Join me.

Peace, passion and prosperity.

Barry Lewis Green, The Unity Guy™

Make or Break

When a thought of war comes, oppose it by a stronger thought of peace. A thought of hatred must be destroyed by a more powerful thought of love. — Abdu’l-Bahá

In these times of seemingly increasing strife and conflict, and both apathy and contention… these words are quite powerful and important. Still, I am thinking, this day, that they speak to a simple and vital process for growth in all things constructive.

We do not break habits well. We struggle. What if breaking a habit was as simple as making a new one? What if each time we were prone to do one thing, we replaced that action with another? What if we made the singular commitment that each time we felt driven to conduct some action, we chose another action in its stead?

I have read and heard that it takes some 21 days to create a habit. Find some habit that you wish to change. Decide not to break it but replace it. Let your practice be not one of simply “stopping” but “changing”. Let the power of both commitment and practice work for you. For these next 30 days, choose that something that you wish to change. Decide into what you want that habit to change. Then, each time you feel moved to perform the old habit, perform the new. Change it.

See where that takes you.

In the meantime, I might strongly suggest that “When a thought of war comes, oppose it by a stronger thought of peace.”

Peace, passion and prosperity.

Barry Lewis Green, The Unity Guy™

Five Points on Strategy

Part of powerful, practical unity is knowing where we best serve. Where do we best fit in terms of service?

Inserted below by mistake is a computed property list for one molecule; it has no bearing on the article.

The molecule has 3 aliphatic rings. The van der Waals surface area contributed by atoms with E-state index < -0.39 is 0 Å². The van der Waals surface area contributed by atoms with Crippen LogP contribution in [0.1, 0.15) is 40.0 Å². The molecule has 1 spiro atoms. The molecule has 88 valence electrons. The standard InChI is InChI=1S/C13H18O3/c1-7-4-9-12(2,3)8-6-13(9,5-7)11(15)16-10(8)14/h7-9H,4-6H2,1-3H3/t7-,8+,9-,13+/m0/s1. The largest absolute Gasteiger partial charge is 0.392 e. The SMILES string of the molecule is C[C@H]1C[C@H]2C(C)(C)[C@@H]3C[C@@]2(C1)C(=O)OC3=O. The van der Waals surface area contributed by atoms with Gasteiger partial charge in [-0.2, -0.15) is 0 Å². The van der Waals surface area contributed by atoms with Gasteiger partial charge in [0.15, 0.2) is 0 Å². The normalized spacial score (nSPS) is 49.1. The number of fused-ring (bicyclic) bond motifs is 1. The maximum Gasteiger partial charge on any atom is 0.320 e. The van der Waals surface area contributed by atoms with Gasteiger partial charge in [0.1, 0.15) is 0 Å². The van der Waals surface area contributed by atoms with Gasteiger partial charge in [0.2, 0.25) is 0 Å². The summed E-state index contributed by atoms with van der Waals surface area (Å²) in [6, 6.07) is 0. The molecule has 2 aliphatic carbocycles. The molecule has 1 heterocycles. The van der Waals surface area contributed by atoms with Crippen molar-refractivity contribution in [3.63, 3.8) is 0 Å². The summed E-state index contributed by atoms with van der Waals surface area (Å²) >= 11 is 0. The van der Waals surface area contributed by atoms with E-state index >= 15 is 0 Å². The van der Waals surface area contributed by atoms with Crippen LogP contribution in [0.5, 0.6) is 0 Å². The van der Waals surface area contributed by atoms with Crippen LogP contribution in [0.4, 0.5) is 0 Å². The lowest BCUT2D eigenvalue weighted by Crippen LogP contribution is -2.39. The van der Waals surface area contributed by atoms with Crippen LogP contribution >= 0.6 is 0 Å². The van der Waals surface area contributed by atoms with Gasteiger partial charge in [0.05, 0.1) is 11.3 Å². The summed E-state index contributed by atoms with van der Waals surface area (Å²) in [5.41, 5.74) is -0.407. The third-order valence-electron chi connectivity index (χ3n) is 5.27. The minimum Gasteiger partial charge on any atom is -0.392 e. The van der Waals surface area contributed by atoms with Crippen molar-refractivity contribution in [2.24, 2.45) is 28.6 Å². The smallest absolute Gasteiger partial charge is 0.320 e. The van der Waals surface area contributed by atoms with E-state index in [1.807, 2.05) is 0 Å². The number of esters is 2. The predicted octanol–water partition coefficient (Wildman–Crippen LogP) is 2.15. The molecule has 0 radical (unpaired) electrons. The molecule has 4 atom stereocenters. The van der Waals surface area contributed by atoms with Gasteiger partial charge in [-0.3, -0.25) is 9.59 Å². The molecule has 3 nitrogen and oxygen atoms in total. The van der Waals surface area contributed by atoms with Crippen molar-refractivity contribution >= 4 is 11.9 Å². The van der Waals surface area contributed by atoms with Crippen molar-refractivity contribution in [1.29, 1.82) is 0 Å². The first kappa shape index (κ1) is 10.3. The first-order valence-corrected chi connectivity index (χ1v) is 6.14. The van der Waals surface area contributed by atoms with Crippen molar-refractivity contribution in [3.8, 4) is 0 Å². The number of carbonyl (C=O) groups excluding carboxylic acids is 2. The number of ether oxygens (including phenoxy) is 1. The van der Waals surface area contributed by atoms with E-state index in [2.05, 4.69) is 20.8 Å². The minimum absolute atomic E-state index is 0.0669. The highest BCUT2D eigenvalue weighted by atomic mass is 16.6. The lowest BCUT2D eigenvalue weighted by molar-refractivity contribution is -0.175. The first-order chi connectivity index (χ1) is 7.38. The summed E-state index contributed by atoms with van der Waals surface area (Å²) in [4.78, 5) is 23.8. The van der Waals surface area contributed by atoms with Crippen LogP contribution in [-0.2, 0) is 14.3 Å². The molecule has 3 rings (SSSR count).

When considering the strategy of your organization, text book discussions would suggest your options are resource based, environmental based and innovation based views. I might suggest there is more.

First, yes… we should consider developing strategy from that resource based view. Look within for strengths of which you can take advantage. What talents and capacities currently exist within your operation? Look at your resources with respect to people and otherwise. Create an inventory of your best strengths. Great strategy starts from our strengths.

Secondly, view your company strategy from the environmental point of view. Look without. What are the strengths and challenges of your competition? What needs exist outside of your organization and who is best serving each? Where do you exceed others in terms of answering those needs? What conditions exist which might provide clear opportunities, going forward?

Third, consider your strategy from an innovation point of view. What can you do to consistently stay ahead, keeping competing sources in a constant state of catch up? How can you be leading edge?

These are typically your choices as suggested in strategic management theory.

Still, let me suggest two other points to consider.

Fourthly, approach your strategy from a consistency point of view. What can you do consistently well, building an unmatched level of trust in your audience? What work can you consistently master such that those you serve can truly rely on delivery of same?

Finally, endeavour to find the meeting place of these four considerations. Where do your greatest strengths and opportunities and your best powers of consistent innovation and delivery meet? That intersection can guide you to a powerful and focused strategic plan.

Give these five points some thought. The exploration will continue…..

Peace, passion and prosperity.

Barry Lewis Green, The Unity Guy™